John's car is newer than the one that Bill has.
But one can also stand in for larger parts of a noun phrase. For example, in the following example, one can stand in for new car.
This new car is cheaper than that one.
Nominalization Main article: Nominalization Nominalization is a process whereby a word that belongs to another part of speech comes to be used as a noun. In French and Spanish, for example, adjectives frequently act as nouns referring to people who have the characteristics denoted by the adjective. This sometimes happens in English as well, as in the following examples:
This legislation will have the most impact on the poor. The race is not to the swift, nor the battle to the strong. The Socialist International is a worldwide association of political parties.
Description Grammatical case Phi features Reference Verb Punctuation
^ Example nouns for:
Living creatures (including people, alive, dead or imaginary): mushrooms, dog, Afro-Caribbeans, rosebush, Nelson Mandela, bacteria, Klingons, etc. Physical objects: hammer, pencils, Earth, guitar, atom, stones, boots, shadow, etc. Places: closet, temple, river, Antarctica, houses, Grand Canyon, Utopia, etc. Actions: swimming, exercise, diffusion, explosions, flight, electrification, embezzlement, etc. Qualities: color, length, deafness, weight, roundness, symmetry, warp speed, etc. Mental or physical states of existence: jealousy, sleep, heat, joy, stomachache, confusion, mind meld, etc. Ideas or abstract entities: musicianship, cooperativeness, perfection, The New York Times, mathematics, impossibility, etc.
^ Nouns occur in idioms with no meaning outside the idiom: rock and roll does not describe two different things named by rock and by roll; someone who falls for something lock, stock and barrel does not fall for something lock, for stock, and for barrel; a trick using smoke and mirrors does not separate into the effect of smoke and each mirror. See hendiadys and hendiatris.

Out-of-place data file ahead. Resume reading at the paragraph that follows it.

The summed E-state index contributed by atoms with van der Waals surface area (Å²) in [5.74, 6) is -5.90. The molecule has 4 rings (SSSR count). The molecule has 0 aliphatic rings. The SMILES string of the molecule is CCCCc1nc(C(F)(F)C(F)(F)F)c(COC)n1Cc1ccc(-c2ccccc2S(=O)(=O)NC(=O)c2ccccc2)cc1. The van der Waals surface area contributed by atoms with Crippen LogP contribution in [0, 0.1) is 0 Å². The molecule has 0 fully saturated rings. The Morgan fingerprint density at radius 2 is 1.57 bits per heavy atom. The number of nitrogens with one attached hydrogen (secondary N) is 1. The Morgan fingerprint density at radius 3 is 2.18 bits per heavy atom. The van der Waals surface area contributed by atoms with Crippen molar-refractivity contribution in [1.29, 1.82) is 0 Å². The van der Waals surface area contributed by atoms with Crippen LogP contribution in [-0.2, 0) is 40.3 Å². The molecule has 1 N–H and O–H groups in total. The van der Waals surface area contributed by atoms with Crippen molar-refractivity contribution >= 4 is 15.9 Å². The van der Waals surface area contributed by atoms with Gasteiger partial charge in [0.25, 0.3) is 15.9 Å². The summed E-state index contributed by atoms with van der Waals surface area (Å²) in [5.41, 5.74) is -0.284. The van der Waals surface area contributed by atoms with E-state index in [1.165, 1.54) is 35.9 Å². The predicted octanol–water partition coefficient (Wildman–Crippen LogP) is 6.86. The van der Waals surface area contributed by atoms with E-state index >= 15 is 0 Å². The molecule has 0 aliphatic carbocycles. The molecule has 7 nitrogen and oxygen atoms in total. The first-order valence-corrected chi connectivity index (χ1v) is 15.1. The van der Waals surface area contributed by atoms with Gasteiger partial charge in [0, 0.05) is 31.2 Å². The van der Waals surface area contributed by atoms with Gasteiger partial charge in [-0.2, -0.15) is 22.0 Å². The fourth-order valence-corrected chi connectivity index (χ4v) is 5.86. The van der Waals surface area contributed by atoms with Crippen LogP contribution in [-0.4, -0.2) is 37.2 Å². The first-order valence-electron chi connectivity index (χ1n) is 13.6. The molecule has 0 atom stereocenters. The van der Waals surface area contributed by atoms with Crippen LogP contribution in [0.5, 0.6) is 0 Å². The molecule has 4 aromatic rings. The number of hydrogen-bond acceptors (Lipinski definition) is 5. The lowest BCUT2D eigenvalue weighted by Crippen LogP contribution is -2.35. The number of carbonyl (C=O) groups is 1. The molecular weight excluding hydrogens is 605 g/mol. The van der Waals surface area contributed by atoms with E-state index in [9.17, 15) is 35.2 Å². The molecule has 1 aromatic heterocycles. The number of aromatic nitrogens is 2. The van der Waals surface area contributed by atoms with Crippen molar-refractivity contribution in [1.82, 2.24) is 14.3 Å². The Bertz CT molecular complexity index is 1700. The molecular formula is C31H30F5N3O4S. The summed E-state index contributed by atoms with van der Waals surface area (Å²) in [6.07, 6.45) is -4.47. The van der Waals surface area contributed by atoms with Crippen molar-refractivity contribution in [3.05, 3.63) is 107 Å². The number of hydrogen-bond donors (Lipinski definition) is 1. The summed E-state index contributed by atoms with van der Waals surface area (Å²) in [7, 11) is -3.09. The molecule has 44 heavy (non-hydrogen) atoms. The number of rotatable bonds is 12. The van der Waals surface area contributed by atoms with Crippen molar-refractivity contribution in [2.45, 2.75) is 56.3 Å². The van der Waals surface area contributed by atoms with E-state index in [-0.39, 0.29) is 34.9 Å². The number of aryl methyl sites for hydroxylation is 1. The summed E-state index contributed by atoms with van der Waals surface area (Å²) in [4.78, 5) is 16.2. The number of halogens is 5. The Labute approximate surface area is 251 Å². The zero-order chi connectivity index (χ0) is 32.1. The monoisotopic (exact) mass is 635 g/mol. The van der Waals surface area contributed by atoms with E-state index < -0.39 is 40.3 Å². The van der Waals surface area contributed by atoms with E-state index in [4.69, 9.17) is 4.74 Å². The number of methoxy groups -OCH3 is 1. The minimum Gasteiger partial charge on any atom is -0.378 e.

^ nōmen. Charlton T. Lewis and Charles Short. A
Lester, Mark; Beason, Larry (2005). The McGraw-Hill Handbook of English Grammar and Usage. McGraw-Hill. ISBN 0-07-144133-6. Borer, Hagit (2005). In Name Only. Structuring Sense. I. Oxford: Oxford University Press. Gowers, Ernest (2014). Gowers, Rebecca, ed. Plain Words. Particular. ISBN 978-0-141-97553-5.
Laycock, Henry (2005). "Mass nouns, Count nouns and Non-count nouns", Draft version of entry in Encyclopedia of Language and Linguistics Oxford: Elsevier.
For definitions of nouns based on the concept of "identity criteria":
Geach, Peter. 1962.
For more on identity criteria:
Gupta, Anil. 1980, The logic of common nouns. New Haven and London: Yale University Press.
For the concept that nouns are "prototypically referential":
Croft, William. 1993. "A noun is a noun is a noun — or is it?
Some reflections on the universality of semantics". Proceedings of the
Nineteenth Annual Meeting of the Berkeley
For an attempt to relate the concepts of identity criteria and prototypical referentiality:
Baker, Mark. 2003, Lexical Categories: verbs, nouns, and adjectives. Cambridge University Press, Cambridge.
Understanding nouns in the context of WordNet:
Understanding Nouns in WordNet.
Look up noun in Wiktionary, the free dictionary.
Nouns - Singular and Plural Agreement List of Nouns ESL Guide to Countable and Uncountable Nouns Nouns
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Lexical categories and their features
Abstract / Concrete Adjectival Agent Animate / Inanimate Attributive Common / Proper Countable / Mass / Collective Initial-stress-derived Relational Strong / Weak Verbal / Deverbal
Finite / Non-finite Attributive Converb Gerund Gerundive Infinitive Participle (adjectival · adverbial) Supine Verbal noun
Accusative Ambitransitive Andative/Venitive Anticausative Autocausative Auxiliary Captative Catenative Compound Copular Defective Denominal Deponent Ditransitive Dynamic ECM Ergative Frequentative Impersonal Inchoative Intransitive Irregular Lexical Light Modal Monotransitive Negative Performative Phrasal Predicative Preterite-present Reflexive Regular Separable Stative Stretched Strong Transitive Unaccusative Unergative Weak
Collateral Demonstrative Nominalized Possessive Postpositive
Genitive Conjunctive Flat Locative Interrogative Prepositional Pronominal Relative
Demonstrative Disjunctive Distributive Donkey Dummy Formal/Informal Gender-neutral Gender-specific Inclusive/Exclusive Indefinite Intensive Interrogative Objective Personal Possessive Prepositional Reciprocal Reflexive Relative Resumptive Subjective Weak
Inflected Casally modulated Stranded
Article Demonstrative Interrogative Possessive Quantifier
Discourse Interrogative Modal Noun Possessive
Yes and no Copula Coverb Expletive Interjection (verbal) Preverb Pro-form Pro-sentence Pro-verb Procedure word Prop-word